Men know that while a happy woman is heavenly, an unhappy woman can give him a taste of the punishments of hell.  A man's emotions are as powerful as a woman's, but men engage their emotions more slowly.  A man who's inclined to center his emotions on a single woman will try not to let himself love a woman unless he's confident of making her happy.  Hugh Hefner wasn't of monogamous inclination, and neither was Solomon.

Solomon's Solution

It's unlikely that the libertine Mr. Hefner had much use for the Bible so he may not have known why he couldn't find true love in the sense of a woman wanting to take care of him and dedicate her life to making him happy.  Solomon had no such excuse - he had written the Song of Songs to explain how husbands and wives should interact.  It was preserved by meticulous hand-copying over the centuries because it so well captures the principles of maintaining a happy marriage, but he forgot what he'd written.

This work of literary art has survived for thousands of years, and will still be read when Playboy magazine and Hugh Hefner have ben long forgotten.  It's easy to read the whole thing; it's short.

1) It starts with the wife praising her husband, right from the beginning.  Men don't seem to understand women very well; having a wife praise her husband teaches him how to praise her in a way that is meaningful to her.  Feeling appreciated by his wife makes a man more inclined to appreciate her enough to take care of her.

2) There is no criticism at all in the Song, only praise in mind-numbing detail.  The man and wife are constantly looking for little things about each other to praise and appreciate.  The way it's put sounds odd to us, but you can easily re-word it to make sense in modern terms.  The main thing to learn is that married people need constant praise, support, and affirmation from each other many times per day.

3) The husband is totally involved with his wife.  He tells everyone that he believes she's uniquely perfect for him:

My dove, my undefiled is but one; she is the only one of her mother, she is the choice one of her that bare her. The daughters saw her, and blessed her; yea, the queens and the concubines, and they praised her.  Song 6:9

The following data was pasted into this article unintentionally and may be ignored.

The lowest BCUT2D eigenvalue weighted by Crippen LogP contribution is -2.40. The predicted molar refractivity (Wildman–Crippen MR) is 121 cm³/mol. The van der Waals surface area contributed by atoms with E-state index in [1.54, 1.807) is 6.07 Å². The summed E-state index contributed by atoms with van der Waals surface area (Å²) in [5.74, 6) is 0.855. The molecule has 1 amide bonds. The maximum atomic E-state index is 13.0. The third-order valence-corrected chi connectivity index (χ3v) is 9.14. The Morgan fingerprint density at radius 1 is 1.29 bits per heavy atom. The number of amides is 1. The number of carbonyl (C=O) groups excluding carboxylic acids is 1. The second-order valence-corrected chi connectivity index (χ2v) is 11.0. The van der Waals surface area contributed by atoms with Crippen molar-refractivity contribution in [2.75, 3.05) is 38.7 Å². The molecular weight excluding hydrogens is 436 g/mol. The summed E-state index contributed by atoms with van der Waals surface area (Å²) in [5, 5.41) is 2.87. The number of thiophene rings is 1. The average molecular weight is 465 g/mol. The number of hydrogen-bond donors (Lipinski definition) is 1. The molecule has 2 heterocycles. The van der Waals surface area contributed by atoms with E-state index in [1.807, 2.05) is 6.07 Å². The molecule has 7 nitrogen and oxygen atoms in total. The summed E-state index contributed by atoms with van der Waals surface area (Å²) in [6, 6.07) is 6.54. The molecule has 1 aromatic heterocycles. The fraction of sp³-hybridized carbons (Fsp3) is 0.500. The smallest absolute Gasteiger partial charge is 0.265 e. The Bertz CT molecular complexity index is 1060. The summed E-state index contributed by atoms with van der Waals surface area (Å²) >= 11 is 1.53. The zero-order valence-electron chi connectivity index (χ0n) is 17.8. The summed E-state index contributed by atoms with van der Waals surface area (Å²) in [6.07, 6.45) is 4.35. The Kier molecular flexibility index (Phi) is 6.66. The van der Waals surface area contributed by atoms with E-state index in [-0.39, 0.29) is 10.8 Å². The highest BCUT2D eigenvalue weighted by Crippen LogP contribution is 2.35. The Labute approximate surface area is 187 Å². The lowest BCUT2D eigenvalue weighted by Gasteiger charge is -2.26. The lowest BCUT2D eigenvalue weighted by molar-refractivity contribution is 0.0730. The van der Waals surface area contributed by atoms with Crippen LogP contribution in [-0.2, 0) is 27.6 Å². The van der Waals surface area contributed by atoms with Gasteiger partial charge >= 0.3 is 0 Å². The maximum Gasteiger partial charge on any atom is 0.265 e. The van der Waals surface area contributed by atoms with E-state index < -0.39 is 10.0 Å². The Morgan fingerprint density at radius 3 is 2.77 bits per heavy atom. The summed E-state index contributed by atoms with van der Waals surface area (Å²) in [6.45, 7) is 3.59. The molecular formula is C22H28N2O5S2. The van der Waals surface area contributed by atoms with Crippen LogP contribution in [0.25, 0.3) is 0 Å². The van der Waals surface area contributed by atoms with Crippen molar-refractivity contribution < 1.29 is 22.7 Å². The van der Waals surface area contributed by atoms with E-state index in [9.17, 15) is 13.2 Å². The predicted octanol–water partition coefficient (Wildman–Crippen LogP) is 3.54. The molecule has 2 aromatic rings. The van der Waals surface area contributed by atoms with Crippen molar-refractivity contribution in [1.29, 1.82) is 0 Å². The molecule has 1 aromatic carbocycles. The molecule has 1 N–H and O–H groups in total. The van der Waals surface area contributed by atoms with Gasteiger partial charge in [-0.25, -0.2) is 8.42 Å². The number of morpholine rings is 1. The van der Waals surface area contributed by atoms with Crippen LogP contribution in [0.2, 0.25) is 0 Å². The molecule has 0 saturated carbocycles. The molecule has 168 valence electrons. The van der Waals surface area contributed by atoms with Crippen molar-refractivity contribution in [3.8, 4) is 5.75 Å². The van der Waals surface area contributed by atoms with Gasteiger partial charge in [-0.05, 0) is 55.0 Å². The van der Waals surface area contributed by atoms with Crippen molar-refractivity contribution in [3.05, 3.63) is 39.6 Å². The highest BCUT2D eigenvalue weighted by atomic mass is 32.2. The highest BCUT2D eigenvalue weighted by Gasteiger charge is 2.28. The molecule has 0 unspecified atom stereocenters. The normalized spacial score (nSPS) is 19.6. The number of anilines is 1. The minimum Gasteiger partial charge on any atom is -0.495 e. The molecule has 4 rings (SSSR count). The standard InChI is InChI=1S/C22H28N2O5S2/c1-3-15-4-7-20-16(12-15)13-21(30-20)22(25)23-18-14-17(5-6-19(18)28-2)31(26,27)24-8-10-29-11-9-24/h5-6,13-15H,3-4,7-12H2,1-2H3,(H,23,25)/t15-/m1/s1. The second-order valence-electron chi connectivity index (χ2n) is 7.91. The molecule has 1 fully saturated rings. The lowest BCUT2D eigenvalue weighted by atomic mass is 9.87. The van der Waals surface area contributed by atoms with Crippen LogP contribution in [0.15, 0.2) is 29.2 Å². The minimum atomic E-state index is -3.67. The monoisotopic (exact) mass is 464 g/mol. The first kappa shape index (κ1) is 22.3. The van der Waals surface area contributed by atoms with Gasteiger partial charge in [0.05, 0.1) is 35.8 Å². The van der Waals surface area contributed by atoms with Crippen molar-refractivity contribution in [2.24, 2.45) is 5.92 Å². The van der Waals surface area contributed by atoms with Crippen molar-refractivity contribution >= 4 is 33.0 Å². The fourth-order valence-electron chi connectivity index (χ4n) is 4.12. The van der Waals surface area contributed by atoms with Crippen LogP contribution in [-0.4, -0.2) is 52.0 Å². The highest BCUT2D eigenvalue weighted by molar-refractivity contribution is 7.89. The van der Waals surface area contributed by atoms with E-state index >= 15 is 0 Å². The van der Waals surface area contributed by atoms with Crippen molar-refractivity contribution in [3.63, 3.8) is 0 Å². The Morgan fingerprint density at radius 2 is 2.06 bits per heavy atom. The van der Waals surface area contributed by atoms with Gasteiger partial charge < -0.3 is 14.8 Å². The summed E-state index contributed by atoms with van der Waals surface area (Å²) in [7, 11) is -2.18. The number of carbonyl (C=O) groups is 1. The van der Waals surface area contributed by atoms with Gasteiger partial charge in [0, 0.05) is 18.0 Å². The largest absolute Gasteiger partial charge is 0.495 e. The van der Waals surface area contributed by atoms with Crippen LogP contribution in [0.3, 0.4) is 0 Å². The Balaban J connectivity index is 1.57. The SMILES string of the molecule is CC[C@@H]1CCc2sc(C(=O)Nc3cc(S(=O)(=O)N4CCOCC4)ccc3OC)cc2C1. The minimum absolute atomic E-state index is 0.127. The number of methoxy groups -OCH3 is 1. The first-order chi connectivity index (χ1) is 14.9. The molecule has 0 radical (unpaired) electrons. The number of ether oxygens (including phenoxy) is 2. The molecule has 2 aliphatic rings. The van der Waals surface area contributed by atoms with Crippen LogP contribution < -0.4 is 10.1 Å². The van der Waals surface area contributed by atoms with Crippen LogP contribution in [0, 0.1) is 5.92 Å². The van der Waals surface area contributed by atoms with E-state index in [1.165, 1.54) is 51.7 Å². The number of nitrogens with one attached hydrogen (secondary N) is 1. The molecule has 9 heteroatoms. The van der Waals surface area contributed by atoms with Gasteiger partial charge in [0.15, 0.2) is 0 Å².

He's so focused on her that he doesn't see other women as women, only as people.  Both Hef and Solomon flatly ignored this part of the formula and constantly sought new outlets for eros.

4) The wife has the security of knowing that her husband belongs to her:

My beloved is mine, and I am his: he feedeth among the lilies.  Song 2:16

I am my beloved's, and my beloved is mine: he feedeth among the lilies.  Song 6:3

What convinces a woman that a man belongs to her?  If he opens his heart to her whenever she needs the encouragement of seeing his love for her.

5) The wife recognizes and encourages her husband's desire for her so that he will want to take care of her:

I am my beloved's, and his desire is toward me.  Song 7:10

The specific way she encourages him and convinces him that she belongs to him is explained in the next few verses.  It's simple, but few modern wives are willing to do it.

Solomon found his heart as empty as Hef did; the difference is that Solomon himself had documented the solution - a woman can't find joy in belonging to a man unless he chooses to belong to her.  A man belongs to a woman only insofar as he continually opens his heart to her at least as often as he wants her to open herself to him.

There is no joy this side of heaven for a man that compares with belonging to a woman who likes belonging to him.  It's sad indeed that neither Hef nor Solomon realized this.

Hef recognized that something was missing in his life, but he'd probably never had it; in the Hollywood circles in which he moved, he'd probably never even seen it.  It was far worse for Solomon: he'd had the joy of receiving a woman's sincere love in his youth because he appreciated her and belonged to her.  This takes so much time that a man can't do it with more than one woman; Solomon lost it when he collected so many other women.

In his old age, he didn't know how to get it back.  How very, very sad!

Both Hef and Solomon tried an approach to happiness that, history shows, doesn't work.  But on the face of things, it seems like it ought to; we'll look into their rationale in the next article in this series.

Lee Tydings is a guest writer for  Read other articles by Lee Tydings or other articles on Society.